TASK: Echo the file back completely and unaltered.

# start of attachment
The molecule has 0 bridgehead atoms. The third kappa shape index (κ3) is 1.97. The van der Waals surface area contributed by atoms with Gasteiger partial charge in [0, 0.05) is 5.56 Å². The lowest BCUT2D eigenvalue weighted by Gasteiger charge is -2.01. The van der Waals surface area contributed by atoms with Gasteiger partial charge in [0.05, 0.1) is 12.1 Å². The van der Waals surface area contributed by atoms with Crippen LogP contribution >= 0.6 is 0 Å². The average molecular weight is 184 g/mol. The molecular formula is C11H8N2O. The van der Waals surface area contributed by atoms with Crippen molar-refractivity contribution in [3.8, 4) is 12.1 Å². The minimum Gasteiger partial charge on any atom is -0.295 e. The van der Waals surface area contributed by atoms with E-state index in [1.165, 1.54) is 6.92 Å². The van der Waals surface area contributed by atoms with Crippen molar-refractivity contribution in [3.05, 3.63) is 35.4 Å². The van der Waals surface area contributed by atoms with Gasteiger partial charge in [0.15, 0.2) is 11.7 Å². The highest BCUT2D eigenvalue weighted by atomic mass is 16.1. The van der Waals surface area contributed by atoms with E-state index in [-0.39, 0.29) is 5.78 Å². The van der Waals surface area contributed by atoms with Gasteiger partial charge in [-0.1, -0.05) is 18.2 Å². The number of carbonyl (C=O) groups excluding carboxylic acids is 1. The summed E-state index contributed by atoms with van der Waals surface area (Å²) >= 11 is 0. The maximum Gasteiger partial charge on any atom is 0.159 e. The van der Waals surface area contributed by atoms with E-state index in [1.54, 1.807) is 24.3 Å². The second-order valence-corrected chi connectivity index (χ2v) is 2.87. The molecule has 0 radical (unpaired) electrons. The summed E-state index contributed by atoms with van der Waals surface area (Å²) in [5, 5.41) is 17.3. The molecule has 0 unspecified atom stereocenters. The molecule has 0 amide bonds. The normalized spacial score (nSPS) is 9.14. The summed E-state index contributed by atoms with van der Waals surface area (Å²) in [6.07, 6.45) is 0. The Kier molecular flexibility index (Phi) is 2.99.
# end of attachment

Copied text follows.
The molecule has 0 bridgehead atoms. The third kappa shape index (κ3) is 1.97. The van der Waals surface area contributed by atoms with Gasteiger partial charge in [0, 0.05) is 5.56 Å². The lowest BCUT2D eigenvalue weighted by Gasteiger charge is -2.01. The van der Waals surface area contributed by atoms with Gasteiger partial charge in [0.05, 0.1) is 12.1 Å². The van der Waals surface area contributed by atoms with Crippen LogP contribution >= 0.6 is 0 Å². The average molecular weight is 184 g/mol. The molecular formula is C11H8N2O. The van der Waals surface area contributed by atoms with Crippen molar-refractivity contribution in [3.8, 4) is 12.1 Å². The minimum Gasteiger partial charge on any atom is -0.295 e. The van der Waals surface area contributed by atoms with E-state index in [1.165, 1.54) is 6.92 Å². The van der Waals surface area contributed by atoms with Crippen molar-refractivity contribution in [3.05, 3.63) is 35.4 Å². The van der Waals surface area contributed by atoms with Gasteiger partial charge in [0.15, 0.2) is 11.7 Å². The highest BCUT2D eigenvalue weighted by atomic mass is 16.1. The van der Waals surface area contributed by atoms with E-state index in [-0.39, 0.29) is 5.78 Å². The van der Waals surface area contributed by atoms with Gasteiger partial charge in [-0.1, -0.05) is 18.2 Å². The number of carbonyl (C=O) groups excluding carboxylic acids is 1. The summed E-state index contributed by atoms with van der Waals surface area (Å²) >= 11 is 0. The maximum Gasteiger partial charge on any atom is 0.159 e. The van der Waals surface area contributed by atoms with E-state index in [1.54, 1.807) is 24.3 Å². The second-order valence-corrected chi connectivity index (χ2v) is 2.87. The molecule has 0 radical (unpaired) electrons. The summed E-state index contributed by atoms with van der Waals surface area (Å²) in [5, 5.41) is 17.3. The molecule has 0 unspecified atom stereocenters. The molecule has 0 amide bonds. The normalized spacial score (nSPS) is 9.14. The summed E-state index contributed by atoms with van der Waals surface area (Å²) in [6.07, 6.45) is 0. The Kier molecular flexibility index (Phi) is 2.99.